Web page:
Friday, March 7, 2008

Restaurant Brand's want their sales back

In the absence of any decent analysis of Restaurant Brands Ltd [RBD.NZX] sales figures by our lazy mainstream financial journos, which were released yesterday, I will have another go for this last quarter.

Related image
Changing the image at KFC has only added cost to the
business and seriously eroded margins.

RBD management seem to trumpet their KFC brand so much that is deserves yet another serving of criticism by my good self:

For the full year, total KFC sales reached a new high of $199.1million, an increase of 9.0% over the prior year and 7.7% up on a same store basis. This same store sales performance is up on the 7.1% same store growth achieved in the previous year and is the fourth consecutive year of solid same store sales growth for the brand" 2008 sales release

Lets compare current yearly KFC sales figures with the "new high" of $177 million, as stated in the 2002 annual report. In reality if you included inflation(which prudent businesses must) in the $199.1 million "new high", then current sales are still approximately $4.5 million short of the 2002 figure. I calculated inflation over the last 5 years at conservatively 3% annually.

So the trumpeting by management yesterday of KFC's performance hides the truth that less chicken is being sold at a higher revenues for the business and now lower margins because of higher business costs.

In fact, things are so bad for KFC they would actually have to increase sales to approximately $235 million dollars annually, just to show 3% annual sales growth since that last "record" was reached in 2002.

Deception seems to have reached an art form amongst RBD management.

Image result for pizza hut nz

Pizza Hut seems a lost cause in New Zealand, sales are flagging with competitors taking their market share and business costs spiraling.

Once again Pizza Hut delivered a cold and soggy mess(just like their pizzas)in the form of annual sales. $71.4 million in sales in the last year was "disappointing" to management. That has to be the understatement of the year. That sales figure was down more than 10% from last year on a 97 store count.

Meanwhile Pizza Huts competition in this market, both Hell Pizza, a division of Burger King NZ/OZ and dominant Dominoes are growing sales strongly. With even more competition due from them over the coming year.

If we do the 2002 sales comparison, Pizza hut had just over $69 million(in 2002 dollars) on a 86 store count and now sales are just 2 million more with 11 more stores in the chain. Can you see a pattern forming here?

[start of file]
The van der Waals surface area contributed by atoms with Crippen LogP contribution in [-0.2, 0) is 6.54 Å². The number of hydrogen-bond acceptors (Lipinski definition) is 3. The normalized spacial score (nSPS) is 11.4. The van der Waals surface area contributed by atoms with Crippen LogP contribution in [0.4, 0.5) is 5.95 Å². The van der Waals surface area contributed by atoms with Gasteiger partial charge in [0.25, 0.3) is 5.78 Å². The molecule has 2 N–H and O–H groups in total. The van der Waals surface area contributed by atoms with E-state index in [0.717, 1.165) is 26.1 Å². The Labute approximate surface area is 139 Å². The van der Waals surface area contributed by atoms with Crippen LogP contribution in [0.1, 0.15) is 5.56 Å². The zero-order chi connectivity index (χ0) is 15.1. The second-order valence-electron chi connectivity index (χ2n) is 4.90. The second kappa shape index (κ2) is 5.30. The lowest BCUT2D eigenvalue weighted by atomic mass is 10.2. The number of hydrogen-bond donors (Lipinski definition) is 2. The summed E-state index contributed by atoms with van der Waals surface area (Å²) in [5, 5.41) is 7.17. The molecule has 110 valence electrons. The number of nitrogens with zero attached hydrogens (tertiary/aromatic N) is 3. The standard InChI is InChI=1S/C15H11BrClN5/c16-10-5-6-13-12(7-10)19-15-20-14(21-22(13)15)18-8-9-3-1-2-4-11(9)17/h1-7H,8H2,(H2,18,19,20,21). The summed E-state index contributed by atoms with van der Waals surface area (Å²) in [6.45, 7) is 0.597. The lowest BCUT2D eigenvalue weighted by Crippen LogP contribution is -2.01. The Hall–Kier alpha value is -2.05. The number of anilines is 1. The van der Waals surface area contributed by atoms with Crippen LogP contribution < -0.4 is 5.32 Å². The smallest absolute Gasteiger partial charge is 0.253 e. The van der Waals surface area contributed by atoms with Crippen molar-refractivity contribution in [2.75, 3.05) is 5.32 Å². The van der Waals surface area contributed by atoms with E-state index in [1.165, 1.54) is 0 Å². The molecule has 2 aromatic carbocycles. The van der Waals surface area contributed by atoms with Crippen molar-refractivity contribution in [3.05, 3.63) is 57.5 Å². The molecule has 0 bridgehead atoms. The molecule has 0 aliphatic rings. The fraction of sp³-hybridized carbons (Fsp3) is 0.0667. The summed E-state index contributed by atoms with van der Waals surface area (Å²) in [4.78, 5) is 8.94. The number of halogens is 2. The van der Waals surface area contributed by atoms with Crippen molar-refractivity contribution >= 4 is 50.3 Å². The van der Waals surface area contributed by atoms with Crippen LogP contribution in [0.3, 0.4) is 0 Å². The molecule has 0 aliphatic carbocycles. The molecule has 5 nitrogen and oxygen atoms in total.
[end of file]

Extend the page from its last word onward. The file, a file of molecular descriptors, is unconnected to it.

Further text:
Image result for starbucks nz

Starbucks isn't the star RBD management
say it is. With real growth of only 3% for
the last 5 years, the brand is clearly suffering.

Surely Starbucks must be the star that management say it is?

Well, unsurprisingly, no.

With $33 million in sales this last year and a 5.6% increase on the previous year surely shareholders should be fit to leap over a KFC store in single bound on the news?

Lets time warp back to 2002 again. With annual sales of $18 million, on a store count of 29, one might assume that the $33 million latest annual sales looks excellent but you would be slightly wrong again colonel.

With same store sales of $620,689.00 per store back in 2002 vs $733,333.00 for the latest annual period and factoring in the same conservative 3% annual inflation that I applied to the KFC scenario, that gives a figure in 2008 dollars of $713,792.00 per same store sales. The difference, being a $19,541.00 per store increase after factoring in 5 years of inflation.

This is a growth rate in same store sales for Starbucks of less than 3%, over the whole 5 years.
Again, with increased business costs factored in, margins are as thin as Pizza Hut toppings and with more stores since 2002, costs are manifold times bigger. So Starbuck's margins, like RBD's other brands, are now less than they were 5 years ago.

I have previously canvased the poor service and bad management at RBD and that clearly still applies, and I'm not about to repeat myself again but things really need to change if the company is going to survive.

The sales might be increasing at RBD's brands but that doesn't equate into more food being sold, better margins and therefore increased profit.

Shareholders must look to the long term and decide whether a company that is earning considerably less than it did 10 years ago, and trumpets current sales figures that lack intellectual and financial rigour, is capable of achieving different results over the next ten years, in whatever guise it takes.

Restaurant Brands @ Share Investor

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Discuss RBD @ Share Investor Forum

c Share Investor 2008

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